Iowa should do whatever it can to avoid moving the date for its presidential caucuses into December.
We agree with state Republican Party Chairman Matt Strawn, who during an interview with MSNBC on Thursday said it's better "for the sanity of the process, for our candidates, for the voters" if the caucus and primary calendar for the 2012 presidential election begins in 2012. And after the holidays, might we add.
The decision (in violation of national party rules) by Florida to move its primary up to Jan. 31 set in motion decisions by several other states. South Carolina moved its primary up to Jan. 21 and on Wednesday night Nevada Republicans said their caucuses will be held on Jan. 14.
Iowa and New Hampshire will hold on to their number one and two positions in the nomination process, respectively, but they haven't set dates. State law requires New Hampshire to hold its primary at least seven days before the next contest, which means Jan. 7 at the latest.
New Hampshire Secretary of State Bill Gardner told Politico on Thursday he will make no decision on a date for his state's primary until at least Oct. 17.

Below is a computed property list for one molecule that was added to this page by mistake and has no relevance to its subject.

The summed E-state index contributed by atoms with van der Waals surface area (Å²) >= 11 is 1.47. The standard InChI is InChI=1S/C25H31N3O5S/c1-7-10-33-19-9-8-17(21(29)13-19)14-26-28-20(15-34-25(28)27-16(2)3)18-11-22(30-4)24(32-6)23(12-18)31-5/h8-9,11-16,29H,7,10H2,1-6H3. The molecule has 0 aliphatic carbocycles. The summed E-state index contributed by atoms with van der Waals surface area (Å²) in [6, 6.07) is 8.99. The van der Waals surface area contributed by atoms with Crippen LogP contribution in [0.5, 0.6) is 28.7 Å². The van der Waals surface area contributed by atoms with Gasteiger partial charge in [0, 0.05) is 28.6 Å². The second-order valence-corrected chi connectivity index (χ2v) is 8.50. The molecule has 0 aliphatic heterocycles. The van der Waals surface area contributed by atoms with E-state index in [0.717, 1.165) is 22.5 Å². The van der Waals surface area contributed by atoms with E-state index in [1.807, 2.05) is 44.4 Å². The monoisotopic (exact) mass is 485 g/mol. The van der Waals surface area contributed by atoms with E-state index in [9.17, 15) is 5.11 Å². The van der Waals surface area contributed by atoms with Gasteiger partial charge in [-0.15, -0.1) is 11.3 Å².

Between today and then, Strawn should pick up the phone, call Gardner and seek to work out an agreement under which the two states both can hold their contests the first week in January (in the Politico interview, Gardner said he last spoke with Strawn in June). We understand the separation between the Iowa caucuses and the New Hampshire primary would be shorter than is traditional, but the two states would remain one and two.
And Iowa wouldn't be pushed into December.
Since the national Republican Party created this game of musical chairs by not enforcing its caucus and primary calendar rules, it isn't going to be of any help in determining these last two dates.
Together, Iowa and New Hampshire must do it themselves.